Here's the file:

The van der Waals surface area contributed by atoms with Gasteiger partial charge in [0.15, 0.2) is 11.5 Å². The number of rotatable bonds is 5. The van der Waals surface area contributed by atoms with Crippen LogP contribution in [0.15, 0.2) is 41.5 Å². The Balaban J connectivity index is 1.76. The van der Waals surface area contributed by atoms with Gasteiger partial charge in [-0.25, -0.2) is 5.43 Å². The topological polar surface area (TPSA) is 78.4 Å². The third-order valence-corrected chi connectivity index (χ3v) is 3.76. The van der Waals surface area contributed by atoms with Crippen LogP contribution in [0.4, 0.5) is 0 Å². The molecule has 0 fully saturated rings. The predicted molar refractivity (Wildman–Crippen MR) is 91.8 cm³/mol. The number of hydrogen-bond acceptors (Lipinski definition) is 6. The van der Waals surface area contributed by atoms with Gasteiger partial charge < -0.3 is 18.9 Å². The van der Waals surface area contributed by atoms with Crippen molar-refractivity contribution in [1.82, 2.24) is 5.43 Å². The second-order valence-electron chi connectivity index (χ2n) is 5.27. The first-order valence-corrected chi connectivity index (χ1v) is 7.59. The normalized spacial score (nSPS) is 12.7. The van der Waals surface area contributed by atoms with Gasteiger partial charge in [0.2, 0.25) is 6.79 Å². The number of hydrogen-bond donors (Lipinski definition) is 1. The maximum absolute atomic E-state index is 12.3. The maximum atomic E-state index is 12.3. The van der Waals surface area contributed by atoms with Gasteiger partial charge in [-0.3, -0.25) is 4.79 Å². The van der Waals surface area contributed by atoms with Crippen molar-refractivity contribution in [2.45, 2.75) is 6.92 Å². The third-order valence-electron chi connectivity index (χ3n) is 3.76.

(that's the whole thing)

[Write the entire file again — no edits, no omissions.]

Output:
The van der Waals surface area contributed by atoms with Gasteiger partial charge in [0.15, 0.2) is 11.5 Å². The number of rotatable bonds is 5. The van der Waals surface area contributed by atoms with Crippen LogP contribution in [0.15, 0.2) is 41.5 Å². The Balaban J connectivity index is 1.76. The van der Waals surface area contributed by atoms with Gasteiger partial charge in [-0.25, -0.2) is 5.43 Å². The topological polar surface area (TPSA) is 78.4 Å². The third-order valence-corrected chi connectivity index (χ3v) is 3.76. The van der Waals surface area contributed by atoms with Crippen LogP contribution in [0.4, 0.5) is 0 Å². The molecule has 0 fully saturated rings. The predicted molar refractivity (Wildman–Crippen MR) is 91.8 cm³/mol. The number of hydrogen-bond acceptors (Lipinski definition) is 6. The van der Waals surface area contributed by atoms with Gasteiger partial charge < -0.3 is 18.9 Å². The van der Waals surface area contributed by atoms with Crippen molar-refractivity contribution in [1.82, 2.24) is 5.43 Å². The second-order valence-electron chi connectivity index (χ2n) is 5.27. The first-order valence-corrected chi connectivity index (χ1v) is 7.59. The normalized spacial score (nSPS) is 12.7. The van der Waals surface area contributed by atoms with Gasteiger partial charge in [0.2, 0.25) is 6.79 Å². The number of hydrogen-bond donors (Lipinski definition) is 1. The maximum absolute atomic E-state index is 12.3. The maximum atomic E-state index is 12.3. The van der Waals surface area contributed by atoms with Gasteiger partial charge in [-0.3, -0.25) is 4.79 Å². The van der Waals surface area contributed by atoms with Crippen molar-refractivity contribution in [2.45, 2.75) is 6.92 Å². The third-order valence-electron chi connectivity index (χ3n) is 3.76.